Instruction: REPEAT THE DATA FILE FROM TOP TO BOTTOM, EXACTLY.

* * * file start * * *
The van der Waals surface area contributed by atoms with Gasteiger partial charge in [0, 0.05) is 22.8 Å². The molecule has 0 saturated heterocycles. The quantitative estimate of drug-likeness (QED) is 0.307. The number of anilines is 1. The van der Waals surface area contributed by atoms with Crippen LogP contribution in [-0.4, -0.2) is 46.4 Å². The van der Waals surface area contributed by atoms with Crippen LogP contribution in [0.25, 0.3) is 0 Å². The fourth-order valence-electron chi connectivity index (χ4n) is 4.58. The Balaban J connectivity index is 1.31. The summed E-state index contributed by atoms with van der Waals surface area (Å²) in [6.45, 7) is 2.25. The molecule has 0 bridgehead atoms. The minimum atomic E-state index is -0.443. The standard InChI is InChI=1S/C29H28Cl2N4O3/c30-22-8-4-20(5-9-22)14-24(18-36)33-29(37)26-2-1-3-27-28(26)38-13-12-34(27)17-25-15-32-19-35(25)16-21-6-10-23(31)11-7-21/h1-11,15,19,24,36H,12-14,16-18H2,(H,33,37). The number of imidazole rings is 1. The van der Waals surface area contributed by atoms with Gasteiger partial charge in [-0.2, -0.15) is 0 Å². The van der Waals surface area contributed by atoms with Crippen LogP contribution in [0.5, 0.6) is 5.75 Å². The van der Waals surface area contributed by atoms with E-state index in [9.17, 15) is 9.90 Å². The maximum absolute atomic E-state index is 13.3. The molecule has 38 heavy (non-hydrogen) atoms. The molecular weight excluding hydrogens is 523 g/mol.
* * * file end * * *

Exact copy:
The van der Waals surface area contributed by atoms with Gasteiger partial charge in [0, 0.05) is 22.8 Å². The molecule has 0 saturated heterocycles. The quantitative estimate of drug-likeness (QED) is 0.307. The number of anilines is 1. The van der Waals surface area contributed by atoms with Crippen LogP contribution in [-0.4, -0.2) is 46.4 Å². The van der Waals surface area contributed by atoms with Crippen LogP contribution in [0.25, 0.3) is 0 Å². The fourth-order valence-electron chi connectivity index (χ4n) is 4.58. The Balaban J connectivity index is 1.31. The summed E-state index contributed by atoms with van der Waals surface area (Å²) in [6.45, 7) is 2.25. The molecule has 0 bridgehead atoms. The minimum atomic E-state index is -0.443. The standard InChI is InChI=1S/C29H28Cl2N4O3/c30-22-8-4-20(5-9-22)14-24(18-36)33-29(37)26-2-1-3-27-28(26)38-13-12-34(27)17-25-15-32-19-35(25)16-21-6-10-23(31)11-7-21/h1-11,15,19,24,36H,12-14,16-18H2,(H,33,37). The number of imidazole rings is 1. The van der Waals surface area contributed by atoms with Gasteiger partial charge in [-0.2, -0.15) is 0 Å². The van der Waals surface area contributed by atoms with Crippen LogP contribution in [0.5, 0.6) is 5.75 Å². The van der Waals surface area contributed by atoms with E-state index in [9.17, 15) is 9.90 Å². The maximum absolute atomic E-state index is 13.3. The molecule has 38 heavy (non-hydrogen) atoms. The molecular weight excluding hydrogens is 523 g/mol.